Scheme 1. Ouline of the synthetic conditions to the formation of 1.
Scheme 1. Ouline of the synthetic conditions to the formation of 1.
Materials 16 03724 sch001
Figure 1. Representation of (a) the molecular structure of complex 1 with atom labeling, (b) the pairing of 4-acpy within the plane displaying an upwards or downwards disposition, and (c) the sql topology.
Figure 1. Representation of (a) the molecular structure of complex 1 with atom labeling, (b) the pairing of 4-acpy within the plane displaying an upwards or downwards disposition, and (c) the sql topology.
Materials 16 03724 g001
Figure 2. Representation of the intermolecular (a) π···π and C-H···O or (b) C-H···π interactions present in complex 1. Dashed blue lines stand for C-H··· O interactions, whereas dashed green lines refer to C-H···π and π···π interactions.
Figure 2. Representation of the intermolecular (a) π···π and C-H···O or (b) C-H···π interactions present in complex 1. Dashed blue lines stand for C-H··· O interactions, whereas dashed green lines refer to C-H···π and π···π interactions.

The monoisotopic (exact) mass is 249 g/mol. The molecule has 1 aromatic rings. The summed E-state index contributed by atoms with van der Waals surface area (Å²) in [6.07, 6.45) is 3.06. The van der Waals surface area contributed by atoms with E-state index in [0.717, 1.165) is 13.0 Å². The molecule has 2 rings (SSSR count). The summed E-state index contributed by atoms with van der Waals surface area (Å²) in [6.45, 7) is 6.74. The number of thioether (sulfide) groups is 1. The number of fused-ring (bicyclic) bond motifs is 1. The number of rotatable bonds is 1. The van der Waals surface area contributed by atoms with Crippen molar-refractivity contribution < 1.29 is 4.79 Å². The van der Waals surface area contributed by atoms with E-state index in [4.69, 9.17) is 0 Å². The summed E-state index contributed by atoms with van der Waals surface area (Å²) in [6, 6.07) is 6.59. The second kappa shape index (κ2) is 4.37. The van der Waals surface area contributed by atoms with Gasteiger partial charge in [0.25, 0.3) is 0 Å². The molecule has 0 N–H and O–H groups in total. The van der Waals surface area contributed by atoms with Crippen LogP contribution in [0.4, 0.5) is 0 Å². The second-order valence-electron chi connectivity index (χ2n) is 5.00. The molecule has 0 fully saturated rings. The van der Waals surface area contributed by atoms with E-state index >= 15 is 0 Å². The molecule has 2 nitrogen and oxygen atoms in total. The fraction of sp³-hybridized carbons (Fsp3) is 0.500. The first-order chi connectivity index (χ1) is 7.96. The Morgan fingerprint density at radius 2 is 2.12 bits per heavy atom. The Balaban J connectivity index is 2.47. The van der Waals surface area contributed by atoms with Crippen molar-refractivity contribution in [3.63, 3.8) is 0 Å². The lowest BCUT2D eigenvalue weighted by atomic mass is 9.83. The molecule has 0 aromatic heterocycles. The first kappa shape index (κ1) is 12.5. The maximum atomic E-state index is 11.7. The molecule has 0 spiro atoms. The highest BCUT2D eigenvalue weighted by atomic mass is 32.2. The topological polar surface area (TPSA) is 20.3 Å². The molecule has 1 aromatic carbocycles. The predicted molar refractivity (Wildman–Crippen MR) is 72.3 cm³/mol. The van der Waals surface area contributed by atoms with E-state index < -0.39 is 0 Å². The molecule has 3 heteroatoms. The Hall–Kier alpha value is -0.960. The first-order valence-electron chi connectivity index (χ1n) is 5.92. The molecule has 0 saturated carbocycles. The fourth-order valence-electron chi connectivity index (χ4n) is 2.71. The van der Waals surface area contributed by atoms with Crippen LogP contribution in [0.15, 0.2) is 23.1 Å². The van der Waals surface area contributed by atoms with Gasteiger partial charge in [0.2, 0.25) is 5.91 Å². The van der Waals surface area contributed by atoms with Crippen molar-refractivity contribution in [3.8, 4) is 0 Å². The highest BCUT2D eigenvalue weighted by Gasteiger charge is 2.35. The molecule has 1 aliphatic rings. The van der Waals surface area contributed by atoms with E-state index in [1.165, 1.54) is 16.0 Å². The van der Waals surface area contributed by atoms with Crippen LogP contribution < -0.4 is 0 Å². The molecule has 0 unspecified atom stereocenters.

Materials 16 03724 g002
Scheme 2. Mechanistic pathway for the conversion of 4-acpy into ina or 4-fopy. The orange square highlights the two products identified: ina and 4-fopy. Adapted from [28].
Scheme 2. Mechanistic pathway for the conversion of 4-acpy into ina or 4-fopy. The orange square highlights the two products identified: ina and 4-fopy. Adapted from [28].
Materials 16 03724 sch002
Figure 3. 1H NMR spectra in ACN-d3 of the catalytic assays: (a) using Cu(NO3)2·3H2O in ACN without O2 pressure for 18 h at 120 °C; (b) using Cu(OAc)2·H2O in ACN at 2.1 bars of O2 pressure for 18 h at 120 °C; (c) using Cu(NO3)2·3H2O in ACN at 2.1 bars of O2 pressure for 18 h at 120 °C. Peaks belonging to 4-fopy are identified with green-filled stars, those belonging to 4-acpy are identified with yellow-filled triangles, and those belonging to ina are identified with light blue asterisks.